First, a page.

Strange people on strange TV shows

d'Lëtzebuerger Land du 25.05.2018

Ah, Eurovision. The most ridiculous televised event on the planet. Americans cannot understand it, we find it detrimentally cute, if not charmingly obscene, there are urban legends of a whole family in Utah who watched it and cringed themselves to death. Eurovision takes the most American trope that Americans know—a televised mega-event of showboating, cheesiness, celebrities, and ritualistic viewing—and perverts it into an outrageous, creeping absurdity. Explaining Eurovision should be the sole question on any EU nationality exam.

Permit me to muddy my way through some theories as to why country, culture, and communication make it so.

To Americans, the UK is a small country: one measly time zone, the relative practicality of rail travel, a mere fifth our populace. Across a thin water strip lie all of its prime antagonists, often comparable in size and history, making Britain just another orange on the branch. I mention this to introduce some perspective to Luxembourgers, whose country is like a tiny beetle you could flick into the sea.

Unless you hail from a megacountry like the States, you can’t fully know what it’s like. Over there, you generally have to travel damn far to find someone who isn’t expected to speak English, but also whose norms in meal sizes, media outlets, and work holidays much differ. Walk westwards from Philadelphia for a fortnight: you’ll reach new climates before finding anyone who is terribly foreign.

Indeed, in the States, you pretty much don’t meet foreigners unless you live in Manhattan (which is too expensive) or in a national park (which is illegal). We have them, but not like Luxembourg does: in the States, foreigners quickly morph into locals. You typically don’t move to Kalamazoo, Michigan, for a gap year or a secondment—you move there to start a new life as an American.

The country eats people and breaks them down with its acids and changes their makeup. It’s weird, but our youthful and destabilised American identity still needs meat to grow and to form new muscle. European countries are old and established, by comparison, and cannot digest new folk so quickly. If a Luxembourgish family did move to Kalamazoo, their neighbours might say things like “this neighbourhood is so cosmopolitan—we have Europeans living here!” and boast of how these nice strange people smear cooked cheese on bread for dinner. Soon enough, the family wouldn’t be distinguishable as foreign at all, just a little odd.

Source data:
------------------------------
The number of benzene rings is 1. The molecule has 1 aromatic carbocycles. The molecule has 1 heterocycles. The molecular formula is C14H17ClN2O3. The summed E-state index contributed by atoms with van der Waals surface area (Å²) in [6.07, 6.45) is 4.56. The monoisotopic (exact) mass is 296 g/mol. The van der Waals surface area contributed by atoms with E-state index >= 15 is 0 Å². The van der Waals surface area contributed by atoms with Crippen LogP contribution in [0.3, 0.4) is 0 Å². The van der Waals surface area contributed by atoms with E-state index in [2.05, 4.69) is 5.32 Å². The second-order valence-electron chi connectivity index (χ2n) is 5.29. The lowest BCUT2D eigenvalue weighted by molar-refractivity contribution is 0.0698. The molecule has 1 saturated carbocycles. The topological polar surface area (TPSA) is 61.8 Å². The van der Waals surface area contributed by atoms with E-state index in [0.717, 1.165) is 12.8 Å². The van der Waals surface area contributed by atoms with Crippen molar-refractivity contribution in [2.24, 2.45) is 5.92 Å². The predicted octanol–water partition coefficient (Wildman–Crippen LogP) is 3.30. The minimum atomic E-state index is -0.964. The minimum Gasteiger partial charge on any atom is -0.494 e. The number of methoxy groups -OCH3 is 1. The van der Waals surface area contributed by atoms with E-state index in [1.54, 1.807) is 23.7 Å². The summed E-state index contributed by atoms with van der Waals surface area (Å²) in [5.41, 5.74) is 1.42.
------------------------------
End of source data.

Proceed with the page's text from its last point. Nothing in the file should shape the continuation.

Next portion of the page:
This is not to say that everyone is accepted, only that aliens lose their cachet of exoticism relatively fast. But while what it means to be “not foreign” is clear, what it means to be American is, perhaps, another issue. Plenty of infighters have tried to foist their own identity onto the American character, but none of them has the gravity or history to keep it there; as a result we keep deadlocking each other back to our only common ideal, which is that we have no common ideal. Instead, we have the Super Bowl.

So, imagine this enormous place where locals can seem foreign to each other and foreigners fit in as pieces of local colour. The ultrapolite American chatter you may know is the only electropulse capable of getting from system to system, person to person, people to people. It comes under criticism for its superficiality, but superficiality is the point: without more commonality, we cannot be knowing or ironic with each other. Rather, we have relaxed into a rhythm of speaking that circulates similarities, not differences.

Back to Eurovision, then: every year I theorise about it, and this time I’ve concluded that awkwardness is what’s so European about it. The four Portuguese hosts of the 63rd edition on 12 May sighed into the camera, flirted via translator, hammed it with the fans—it was humbling, in a way, watching them tolerate themselves all evening. The States has cringeworthy TV hosts too, of course, but they more often court stupidity than awkwardness. Our giant country, digestion of foreignness, and native superficiality enable a sort of public comfort, a nationwide small-town vibe where you can (and should) say “howdy!” to just about anyone. This smoothness has also sensitised us to awkwardness, thus forming our national insecurity: much more than seeming stupid, we fear seeming unrelatable.

Not so in Europe. I’ve lived in Ireland, Portugal, the UK, the Netherlands, and Luxembourg, and to my outlander eyes Europeans don’t possess this particular strain of insecurity, at least not in the same way. Rather, the uncontested (by comparison) national identities here form a bedrock that supports a sea of irony. Cultures keep a humorous distance from themselves: if a British person expresses disgust for tea you’d be expected to consider that a lie; when Luxembourgers bluster about daily minutia as ardently as they do about Brexit it’s on you to filter out the real direness of their feelings.

Because Eurovision’s producers are obviously in the business of devastating all nuance, these national ironies get evaporated—and because the event is cross-continental, any comedy that might survive in puddles of language is splashed away too. What’s left is four hours of TV with no cultural or lingual lubricant whatsoever. The presenters may be gifted, but stick them with a Norwegian violinist on a backdrop of Irish fanboys and it all goes to shit because they end up speaking to each other in such a way—it’s like—it’s like they—I don’t know, this is where the understanding ends. They are just such nerds. Also the music is atrocious.

But I’ll definitely watch it again next year.

Jeffrey Palms
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